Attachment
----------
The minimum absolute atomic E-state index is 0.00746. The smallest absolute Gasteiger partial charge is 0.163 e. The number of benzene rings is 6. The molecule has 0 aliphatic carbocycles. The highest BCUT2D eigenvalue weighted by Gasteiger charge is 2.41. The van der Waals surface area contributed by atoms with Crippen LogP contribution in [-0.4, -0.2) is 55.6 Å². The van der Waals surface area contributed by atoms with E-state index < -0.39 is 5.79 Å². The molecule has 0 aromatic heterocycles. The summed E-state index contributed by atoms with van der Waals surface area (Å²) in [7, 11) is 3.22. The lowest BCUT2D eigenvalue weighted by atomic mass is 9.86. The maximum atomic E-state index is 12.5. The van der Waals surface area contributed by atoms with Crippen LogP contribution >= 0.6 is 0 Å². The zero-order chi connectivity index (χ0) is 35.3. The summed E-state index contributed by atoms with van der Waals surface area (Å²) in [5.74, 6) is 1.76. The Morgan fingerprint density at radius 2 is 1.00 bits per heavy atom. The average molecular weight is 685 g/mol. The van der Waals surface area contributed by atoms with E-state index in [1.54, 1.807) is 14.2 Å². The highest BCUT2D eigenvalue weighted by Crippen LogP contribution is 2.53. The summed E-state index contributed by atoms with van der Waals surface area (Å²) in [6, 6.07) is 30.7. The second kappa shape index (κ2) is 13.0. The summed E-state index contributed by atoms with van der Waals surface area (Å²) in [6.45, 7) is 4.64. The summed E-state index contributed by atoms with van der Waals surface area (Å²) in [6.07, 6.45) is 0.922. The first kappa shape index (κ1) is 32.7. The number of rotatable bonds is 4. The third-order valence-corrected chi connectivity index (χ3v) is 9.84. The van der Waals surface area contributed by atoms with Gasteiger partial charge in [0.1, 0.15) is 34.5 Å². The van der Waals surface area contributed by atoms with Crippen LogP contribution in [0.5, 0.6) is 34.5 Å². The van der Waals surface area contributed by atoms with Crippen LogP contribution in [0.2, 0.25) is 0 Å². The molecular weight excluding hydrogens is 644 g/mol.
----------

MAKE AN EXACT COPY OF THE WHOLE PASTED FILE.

The minimum absolute atomic E-state index is 0.00746. The smallest absolute Gasteiger partial charge is 0.163 e. The number of benzene rings is 6. The molecule has 0 aliphatic carbocycles. The highest BCUT2D eigenvalue weighted by Gasteiger charge is 2.41. The van der Waals surface area contributed by atoms with Crippen LogP contribution in [-0.4, -0.2) is 55.6 Å². The van der Waals surface area contributed by atoms with E-state index < -0.39 is 5.79 Å². The molecule has 0 aromatic heterocycles. The summed E-state index contributed by atoms with van der Waals surface area (Å²) in [7, 11) is 3.22. The lowest BCUT2D eigenvalue weighted by atomic mass is 9.86. The maximum atomic E-state index is 12.5. The van der Waals surface area contributed by atoms with Crippen LogP contribution >= 0.6 is 0 Å². The zero-order chi connectivity index (χ0) is 35.3. The summed E-state index contributed by atoms with van der Waals surface area (Å²) in [5.74, 6) is 1.76. The Morgan fingerprint density at radius 2 is 1.00 bits per heavy atom. The average molecular weight is 685 g/mol. The van der Waals surface area contributed by atoms with E-state index in [1.54, 1.807) is 14.2 Å². The highest BCUT2D eigenvalue weighted by Crippen LogP contribution is 2.53. The summed E-state index contributed by atoms with van der Waals surface area (Å²) in [6, 6.07) is 30.7. The second kappa shape index (κ2) is 13.0. The summed E-state index contributed by atoms with van der Waals surface area (Å²) in [6.45, 7) is 4.64. The summed E-state index contributed by atoms with van der Waals surface area (Å²) in [6.07, 6.45) is 0.922. The first kappa shape index (κ1) is 32.7. The number of rotatable bonds is 4. The third-order valence-corrected chi connectivity index (χ3v) is 9.84. The van der Waals surface area contributed by atoms with Gasteiger partial charge in [0.1, 0.15) is 34.5 Å². The van der Waals surface area contributed by atoms with Crippen LogP contribution in [0.5, 0.6) is 34.5 Å². The van der Waals surface area contributed by atoms with Crippen LogP contribution in [0.2, 0.25) is 0 Å². The molecular weight excluding hydrogens is 644 g/mol.